Huawei Mate 30 Pro 2019 was supposed to be an amazing smartphone. It came after the amazing Mate 20 Pro and the amazing Huawei P30 Pro, and it looked amazing. But it was the first device truly affected by Huawei being added to the “Entity List” by the US government. As a result, it did not come with Google Mobile Services. This immediately hurt the user experience, but perhaps even worse is that since Huawei phones and software have reached such a high level of polish, it was a shock when the Mate 30 Pro felt incomplete, suggesting final development had unexpectedly stalled. .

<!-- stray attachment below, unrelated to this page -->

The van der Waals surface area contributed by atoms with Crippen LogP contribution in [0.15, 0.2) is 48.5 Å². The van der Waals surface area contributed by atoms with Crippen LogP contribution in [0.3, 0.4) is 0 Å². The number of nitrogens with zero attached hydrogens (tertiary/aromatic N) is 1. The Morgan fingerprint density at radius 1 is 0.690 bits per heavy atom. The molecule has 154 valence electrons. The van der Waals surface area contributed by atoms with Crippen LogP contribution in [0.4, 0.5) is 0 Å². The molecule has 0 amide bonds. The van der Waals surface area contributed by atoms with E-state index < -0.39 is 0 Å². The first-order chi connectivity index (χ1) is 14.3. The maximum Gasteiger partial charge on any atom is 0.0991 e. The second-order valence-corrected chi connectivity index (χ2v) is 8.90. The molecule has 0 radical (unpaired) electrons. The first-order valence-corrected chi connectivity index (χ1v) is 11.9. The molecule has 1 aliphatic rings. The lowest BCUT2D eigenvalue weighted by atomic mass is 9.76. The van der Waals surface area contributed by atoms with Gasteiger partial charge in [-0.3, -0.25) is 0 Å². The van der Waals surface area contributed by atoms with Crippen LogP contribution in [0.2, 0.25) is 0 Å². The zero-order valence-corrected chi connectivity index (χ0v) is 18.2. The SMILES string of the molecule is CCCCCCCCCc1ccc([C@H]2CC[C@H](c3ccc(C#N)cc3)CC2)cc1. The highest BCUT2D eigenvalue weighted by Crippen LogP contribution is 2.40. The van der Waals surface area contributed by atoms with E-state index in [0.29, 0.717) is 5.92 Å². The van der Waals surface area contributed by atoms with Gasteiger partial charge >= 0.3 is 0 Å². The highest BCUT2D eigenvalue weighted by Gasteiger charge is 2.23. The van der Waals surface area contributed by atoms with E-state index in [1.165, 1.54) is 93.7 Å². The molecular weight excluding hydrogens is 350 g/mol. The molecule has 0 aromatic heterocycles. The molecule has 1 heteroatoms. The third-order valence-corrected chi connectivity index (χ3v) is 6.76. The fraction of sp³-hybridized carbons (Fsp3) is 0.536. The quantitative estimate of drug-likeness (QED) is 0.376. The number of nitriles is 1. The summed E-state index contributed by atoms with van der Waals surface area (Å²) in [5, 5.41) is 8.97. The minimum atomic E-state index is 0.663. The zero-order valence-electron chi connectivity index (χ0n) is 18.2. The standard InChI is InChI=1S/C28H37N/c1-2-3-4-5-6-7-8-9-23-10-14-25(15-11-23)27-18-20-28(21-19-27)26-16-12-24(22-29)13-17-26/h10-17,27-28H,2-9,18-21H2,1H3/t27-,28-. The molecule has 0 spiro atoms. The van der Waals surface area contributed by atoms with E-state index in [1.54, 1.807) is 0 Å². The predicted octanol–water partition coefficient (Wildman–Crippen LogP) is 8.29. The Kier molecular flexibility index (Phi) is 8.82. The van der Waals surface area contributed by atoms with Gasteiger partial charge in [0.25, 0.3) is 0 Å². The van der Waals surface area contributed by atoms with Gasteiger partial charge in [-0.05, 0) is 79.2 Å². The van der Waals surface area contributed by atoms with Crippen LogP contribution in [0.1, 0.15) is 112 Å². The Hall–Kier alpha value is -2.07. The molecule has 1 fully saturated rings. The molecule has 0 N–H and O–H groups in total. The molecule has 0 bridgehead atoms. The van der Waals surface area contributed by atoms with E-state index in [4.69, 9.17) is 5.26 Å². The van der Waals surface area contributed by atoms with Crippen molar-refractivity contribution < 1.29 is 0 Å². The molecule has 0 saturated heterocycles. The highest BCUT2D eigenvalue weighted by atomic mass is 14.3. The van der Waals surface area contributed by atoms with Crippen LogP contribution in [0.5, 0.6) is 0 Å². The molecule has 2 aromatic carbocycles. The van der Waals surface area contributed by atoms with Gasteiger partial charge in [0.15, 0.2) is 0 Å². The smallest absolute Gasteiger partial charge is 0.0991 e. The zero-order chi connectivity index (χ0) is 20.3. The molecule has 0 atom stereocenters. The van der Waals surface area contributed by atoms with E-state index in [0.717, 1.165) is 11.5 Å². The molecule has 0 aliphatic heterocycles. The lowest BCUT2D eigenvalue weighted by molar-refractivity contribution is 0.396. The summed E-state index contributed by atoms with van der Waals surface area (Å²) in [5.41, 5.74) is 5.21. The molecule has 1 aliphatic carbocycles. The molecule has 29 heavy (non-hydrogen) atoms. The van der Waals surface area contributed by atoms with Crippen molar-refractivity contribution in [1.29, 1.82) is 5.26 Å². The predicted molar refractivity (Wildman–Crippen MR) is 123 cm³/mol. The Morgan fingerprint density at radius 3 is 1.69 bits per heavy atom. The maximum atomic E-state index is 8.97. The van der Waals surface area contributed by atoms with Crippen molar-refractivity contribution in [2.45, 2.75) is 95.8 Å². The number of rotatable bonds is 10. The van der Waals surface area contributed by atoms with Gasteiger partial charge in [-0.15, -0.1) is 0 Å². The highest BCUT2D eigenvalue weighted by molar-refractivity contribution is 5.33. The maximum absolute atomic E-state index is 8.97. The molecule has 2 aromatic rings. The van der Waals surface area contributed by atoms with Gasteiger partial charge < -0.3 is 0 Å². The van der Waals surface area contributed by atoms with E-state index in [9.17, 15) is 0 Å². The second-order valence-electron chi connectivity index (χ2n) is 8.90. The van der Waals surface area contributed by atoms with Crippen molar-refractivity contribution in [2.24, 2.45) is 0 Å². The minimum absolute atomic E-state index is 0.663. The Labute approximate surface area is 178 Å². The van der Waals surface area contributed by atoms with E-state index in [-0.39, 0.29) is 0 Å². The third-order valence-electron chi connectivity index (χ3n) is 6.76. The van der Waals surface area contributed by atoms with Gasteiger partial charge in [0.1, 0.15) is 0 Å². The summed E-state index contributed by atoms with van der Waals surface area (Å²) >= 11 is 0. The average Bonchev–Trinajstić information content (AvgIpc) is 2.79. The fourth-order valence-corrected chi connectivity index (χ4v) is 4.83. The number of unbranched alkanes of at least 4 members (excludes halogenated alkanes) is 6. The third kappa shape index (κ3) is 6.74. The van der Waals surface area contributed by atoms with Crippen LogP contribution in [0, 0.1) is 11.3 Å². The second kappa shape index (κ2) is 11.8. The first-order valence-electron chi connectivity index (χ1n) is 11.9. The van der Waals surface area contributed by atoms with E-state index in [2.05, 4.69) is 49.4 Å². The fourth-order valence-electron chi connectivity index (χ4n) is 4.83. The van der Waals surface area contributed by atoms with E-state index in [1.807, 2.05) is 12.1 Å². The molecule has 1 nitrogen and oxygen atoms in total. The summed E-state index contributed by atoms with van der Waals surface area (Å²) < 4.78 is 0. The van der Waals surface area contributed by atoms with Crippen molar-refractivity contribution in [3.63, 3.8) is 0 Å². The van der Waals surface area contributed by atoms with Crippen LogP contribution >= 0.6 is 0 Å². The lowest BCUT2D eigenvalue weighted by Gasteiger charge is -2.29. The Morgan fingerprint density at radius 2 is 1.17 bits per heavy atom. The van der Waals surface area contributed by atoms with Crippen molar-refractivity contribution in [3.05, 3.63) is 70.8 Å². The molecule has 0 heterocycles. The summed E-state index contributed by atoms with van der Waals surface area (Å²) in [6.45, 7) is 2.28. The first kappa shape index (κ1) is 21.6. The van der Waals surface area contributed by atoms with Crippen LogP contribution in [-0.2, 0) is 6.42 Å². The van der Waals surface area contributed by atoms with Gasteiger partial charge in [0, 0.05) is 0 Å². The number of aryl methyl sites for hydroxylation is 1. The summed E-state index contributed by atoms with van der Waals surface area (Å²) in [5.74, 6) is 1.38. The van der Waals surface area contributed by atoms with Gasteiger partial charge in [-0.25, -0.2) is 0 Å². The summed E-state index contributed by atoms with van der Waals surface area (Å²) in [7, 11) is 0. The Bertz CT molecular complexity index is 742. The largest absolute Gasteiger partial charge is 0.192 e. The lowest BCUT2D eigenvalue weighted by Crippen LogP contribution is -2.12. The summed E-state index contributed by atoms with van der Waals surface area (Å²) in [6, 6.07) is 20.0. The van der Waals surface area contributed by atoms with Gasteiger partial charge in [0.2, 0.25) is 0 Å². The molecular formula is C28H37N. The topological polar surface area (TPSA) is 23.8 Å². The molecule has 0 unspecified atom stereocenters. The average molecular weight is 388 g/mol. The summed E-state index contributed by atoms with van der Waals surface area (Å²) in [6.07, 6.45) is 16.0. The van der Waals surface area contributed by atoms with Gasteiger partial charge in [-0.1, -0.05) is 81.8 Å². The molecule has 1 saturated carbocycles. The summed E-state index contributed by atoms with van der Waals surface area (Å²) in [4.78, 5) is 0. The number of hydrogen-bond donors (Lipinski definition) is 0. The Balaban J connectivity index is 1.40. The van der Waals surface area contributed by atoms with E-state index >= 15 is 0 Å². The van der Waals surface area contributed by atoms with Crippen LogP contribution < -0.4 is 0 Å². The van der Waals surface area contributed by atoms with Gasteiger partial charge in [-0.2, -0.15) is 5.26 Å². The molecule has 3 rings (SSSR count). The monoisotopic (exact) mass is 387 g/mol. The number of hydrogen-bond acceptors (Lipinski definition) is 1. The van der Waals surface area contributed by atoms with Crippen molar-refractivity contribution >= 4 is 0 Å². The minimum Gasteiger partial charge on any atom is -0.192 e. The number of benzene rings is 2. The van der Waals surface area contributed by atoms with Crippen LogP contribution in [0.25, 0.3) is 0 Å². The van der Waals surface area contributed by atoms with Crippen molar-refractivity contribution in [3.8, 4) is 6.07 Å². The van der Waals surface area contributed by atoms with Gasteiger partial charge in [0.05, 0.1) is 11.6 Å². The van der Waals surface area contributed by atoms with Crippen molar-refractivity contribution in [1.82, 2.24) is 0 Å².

I didn’t specifically hate the phone. I hated that it was so cruelly snagged, that what could have been won’t come true, and that it foreshadowed a difficult time for the brand outside of China. I remember trying to get used to the new world he forced me to live in, but I couldn’t. The Huawei Mate 30 Pro was full of capabilities, but felt half-baked and awkward, and the company itself went into full damage control around it, which means I don’t remember it fondly. I hated that what could be one of the best phones of the year was stolen.

Nokia G11

The back panel of the Nokia G11, based on Lego.
Andy Boxall/Digital Trends

Cheap doesn’t have to mean terrible, but the 2022 Nokia G11 is close to being that bad. It’s another phone on this list that I haven’t been able to bring myself to fully review. This was not only due to the awful screen, creaky processor, aging, and bug-riddled software, but because it didn’t actually meet its big selling point: the three-day battery life.